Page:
Goichi Suda may not be opening a new studio in Canada, the US or the UK any time soon, but his ambitions and ideas are firmly parked in the Western hemisphere.
That doesn’t seem novel, but it is. Yes; a long list of Japanese studios today carry their publishers’ burden of building internationally-appealing brands – games that can become global, not national, blockbusters. But this is often born from the necessity of justifying rising development costs and, of course, Japan’s own cautious post-recession market.
Suda’s Western aspirations come from a different place. He and his studio Grasshopper has, for years, been driven by an underlying desire to tap into the West’s cultural conscience. Grasshopper finds its passion in exploring and playing with unfamiliar tastes and ideas – customs and fashions which are, ultimately, foreign to the studio.
The studio’s past successes – both commercially and critically – may lie in this distinction.
Develop has five minutes with the Grasshopper CEO as he tours Europe to promote his latest title, No More Heroes 2.
Firstly, are you pleased with the critics’ response to No More Heroes 2?
Yes I am very pleased with the critical reception of No More Heroes 2 so far. We obviously had experience already to create the game for the Wii, so by the time we developed the sequel we knew our way around the system very well. What I was most happy with was the 2D sections in the game. They managed to work very well for the game and also for the Wii.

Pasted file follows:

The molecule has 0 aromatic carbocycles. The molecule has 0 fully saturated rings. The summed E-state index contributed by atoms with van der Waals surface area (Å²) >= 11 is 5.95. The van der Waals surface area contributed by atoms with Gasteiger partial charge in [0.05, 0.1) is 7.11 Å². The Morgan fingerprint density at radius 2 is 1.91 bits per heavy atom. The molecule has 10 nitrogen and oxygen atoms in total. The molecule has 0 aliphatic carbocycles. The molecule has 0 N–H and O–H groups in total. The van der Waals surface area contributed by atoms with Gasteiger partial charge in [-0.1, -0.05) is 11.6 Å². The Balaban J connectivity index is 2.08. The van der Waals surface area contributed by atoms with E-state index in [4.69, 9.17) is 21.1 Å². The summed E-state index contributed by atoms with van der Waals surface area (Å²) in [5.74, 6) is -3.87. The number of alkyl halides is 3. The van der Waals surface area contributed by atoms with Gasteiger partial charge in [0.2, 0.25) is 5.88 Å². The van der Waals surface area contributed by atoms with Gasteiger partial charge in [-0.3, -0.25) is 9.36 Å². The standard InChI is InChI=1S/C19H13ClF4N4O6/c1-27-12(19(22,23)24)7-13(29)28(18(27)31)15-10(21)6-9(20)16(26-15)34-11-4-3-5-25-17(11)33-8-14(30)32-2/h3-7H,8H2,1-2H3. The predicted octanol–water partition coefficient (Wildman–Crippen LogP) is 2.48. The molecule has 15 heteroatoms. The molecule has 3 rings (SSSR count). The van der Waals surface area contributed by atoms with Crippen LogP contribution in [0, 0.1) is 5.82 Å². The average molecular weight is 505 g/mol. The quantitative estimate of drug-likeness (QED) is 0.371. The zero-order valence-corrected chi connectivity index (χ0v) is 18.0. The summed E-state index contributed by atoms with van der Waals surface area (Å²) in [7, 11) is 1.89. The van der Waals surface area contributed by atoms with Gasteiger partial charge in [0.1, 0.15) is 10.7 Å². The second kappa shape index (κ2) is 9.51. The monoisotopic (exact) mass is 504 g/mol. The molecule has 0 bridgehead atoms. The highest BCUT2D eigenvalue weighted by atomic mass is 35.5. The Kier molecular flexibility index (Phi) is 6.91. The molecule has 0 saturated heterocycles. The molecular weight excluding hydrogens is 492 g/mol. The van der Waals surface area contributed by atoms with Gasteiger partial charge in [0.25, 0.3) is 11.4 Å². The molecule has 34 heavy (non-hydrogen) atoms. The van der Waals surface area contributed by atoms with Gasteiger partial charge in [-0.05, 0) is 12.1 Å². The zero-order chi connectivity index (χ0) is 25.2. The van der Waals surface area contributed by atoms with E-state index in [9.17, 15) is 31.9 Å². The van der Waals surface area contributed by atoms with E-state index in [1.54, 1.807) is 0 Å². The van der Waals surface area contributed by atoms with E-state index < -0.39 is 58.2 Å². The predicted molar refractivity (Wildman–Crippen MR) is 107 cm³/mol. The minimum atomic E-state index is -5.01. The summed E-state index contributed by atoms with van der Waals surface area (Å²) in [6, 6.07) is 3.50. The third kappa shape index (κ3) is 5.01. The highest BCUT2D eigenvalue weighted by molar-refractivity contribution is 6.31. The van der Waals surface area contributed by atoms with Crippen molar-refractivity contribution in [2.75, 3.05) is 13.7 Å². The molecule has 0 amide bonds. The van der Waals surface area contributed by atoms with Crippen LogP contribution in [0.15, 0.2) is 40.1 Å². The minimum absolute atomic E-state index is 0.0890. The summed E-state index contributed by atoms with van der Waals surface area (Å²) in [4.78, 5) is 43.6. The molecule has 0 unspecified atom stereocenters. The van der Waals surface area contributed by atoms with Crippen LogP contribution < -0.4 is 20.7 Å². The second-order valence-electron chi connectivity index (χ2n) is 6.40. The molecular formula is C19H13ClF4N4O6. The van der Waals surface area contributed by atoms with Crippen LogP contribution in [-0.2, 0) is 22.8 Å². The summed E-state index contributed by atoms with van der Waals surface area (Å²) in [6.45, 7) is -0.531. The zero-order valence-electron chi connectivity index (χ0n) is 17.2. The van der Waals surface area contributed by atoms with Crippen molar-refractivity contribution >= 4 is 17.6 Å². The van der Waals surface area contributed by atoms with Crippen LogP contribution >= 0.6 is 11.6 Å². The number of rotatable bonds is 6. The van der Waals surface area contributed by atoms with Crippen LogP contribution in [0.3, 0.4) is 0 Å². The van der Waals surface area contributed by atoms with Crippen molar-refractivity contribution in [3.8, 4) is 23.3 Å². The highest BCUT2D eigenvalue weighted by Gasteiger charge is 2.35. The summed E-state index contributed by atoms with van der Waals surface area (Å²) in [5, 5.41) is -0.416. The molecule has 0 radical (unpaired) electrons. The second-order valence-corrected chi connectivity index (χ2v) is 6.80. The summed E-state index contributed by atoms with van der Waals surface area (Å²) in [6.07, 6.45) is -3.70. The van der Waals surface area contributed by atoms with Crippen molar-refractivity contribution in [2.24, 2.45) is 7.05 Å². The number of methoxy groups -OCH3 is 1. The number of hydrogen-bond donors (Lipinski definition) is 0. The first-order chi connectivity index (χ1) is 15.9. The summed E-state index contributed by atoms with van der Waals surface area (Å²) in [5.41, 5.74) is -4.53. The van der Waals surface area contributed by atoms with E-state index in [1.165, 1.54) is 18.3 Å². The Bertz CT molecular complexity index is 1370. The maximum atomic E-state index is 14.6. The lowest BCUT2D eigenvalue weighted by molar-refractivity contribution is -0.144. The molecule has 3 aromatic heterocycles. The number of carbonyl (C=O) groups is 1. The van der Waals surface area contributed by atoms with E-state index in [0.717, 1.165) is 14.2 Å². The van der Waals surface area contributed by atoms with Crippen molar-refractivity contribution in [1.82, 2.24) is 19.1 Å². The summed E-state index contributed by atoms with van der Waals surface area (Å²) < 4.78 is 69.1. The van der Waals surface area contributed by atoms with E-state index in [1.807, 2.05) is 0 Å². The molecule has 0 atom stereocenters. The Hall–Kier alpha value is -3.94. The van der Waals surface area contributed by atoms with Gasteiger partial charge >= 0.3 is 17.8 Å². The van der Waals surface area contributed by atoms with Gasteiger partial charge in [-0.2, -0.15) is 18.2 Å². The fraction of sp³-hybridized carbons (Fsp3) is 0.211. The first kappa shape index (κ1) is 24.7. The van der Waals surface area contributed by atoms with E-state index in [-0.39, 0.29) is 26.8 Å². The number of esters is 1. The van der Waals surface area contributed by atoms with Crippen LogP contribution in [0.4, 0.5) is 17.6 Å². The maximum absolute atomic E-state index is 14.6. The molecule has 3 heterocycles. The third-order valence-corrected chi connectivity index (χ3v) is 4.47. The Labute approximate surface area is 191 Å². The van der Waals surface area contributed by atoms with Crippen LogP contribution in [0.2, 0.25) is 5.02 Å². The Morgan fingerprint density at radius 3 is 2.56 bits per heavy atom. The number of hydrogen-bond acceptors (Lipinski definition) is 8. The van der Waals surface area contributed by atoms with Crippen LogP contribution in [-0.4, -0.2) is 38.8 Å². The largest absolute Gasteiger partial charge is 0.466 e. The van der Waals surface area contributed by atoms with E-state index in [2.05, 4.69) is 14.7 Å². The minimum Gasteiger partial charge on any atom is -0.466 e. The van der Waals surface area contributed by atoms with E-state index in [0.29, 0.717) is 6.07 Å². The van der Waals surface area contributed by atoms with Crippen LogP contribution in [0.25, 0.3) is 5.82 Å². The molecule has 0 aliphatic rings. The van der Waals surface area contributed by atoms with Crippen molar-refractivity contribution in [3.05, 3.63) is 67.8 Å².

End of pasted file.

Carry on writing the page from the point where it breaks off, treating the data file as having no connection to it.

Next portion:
The sequel wasn’t just focused on the Western market, but it the content of the game is more suited to Western tastes.
A lot of developers from Japan speak of the struggle in trying to appeal to the Western market. Why does your studio manage to overcome these issues?
I think it’s down to character, in our case. Travis Touchdown is a character that appeals to Western tastes. I don’t think it matters what country you’re in to appreciate the action of the game – as long as it’s inherently fun, people will enjoy it.
Your projects so far have been so well targeted to the Western market, I’ve always wondered if you would open up a studio outside of Japan.
[Laughs] I don’t speak English! I have to learn about the language, then I’ll think about it.
A number of studios have joined the path that Grasshopper is on and have built core games for the Wii, but the likes of Platinum Games and Visceral look like they are not going to repeat their efforts after just one roll of the dice. How much is persistence with the Wii console a key to making a successful title out of it?
Well, the reason why I wanted to create No More Heroes 2 was, in fact, because of the story. A lot of the feedback we got was talking about [the game’s protagonist] Travis Touchdown. Also, we have a lot of fans telling us that the system for the game really worked well with the Wii’s hardware, so even before we started working on No More Heroes 2 we knew the interface would allow us to make something good.
Grasshopper is still an independent outfit and it continues to grow. How large has your workforce become since it was founded?
We’ve now doubled in size, we have around eighty people now.
And you recently made a star signing, Akira Yamaoka. What will he add to the studio?
He will give us more leadership and creativity. He has the skills to lead our team to a certain level and make us a more powerful developer. The people I look for at Grasshopper are the types who have a strong passion, whether they have lots of experience or little.
Where does Grasshopper see its future?
We’re indie developers so we can really decide on which platform we make games for, though in terms of our relationships with our publisher, we sometimes have to meet their requests. That’s a priority. But I’m very interested in creating downloadable content somehow, I’m interested in working on the PSN and XBLA platforms.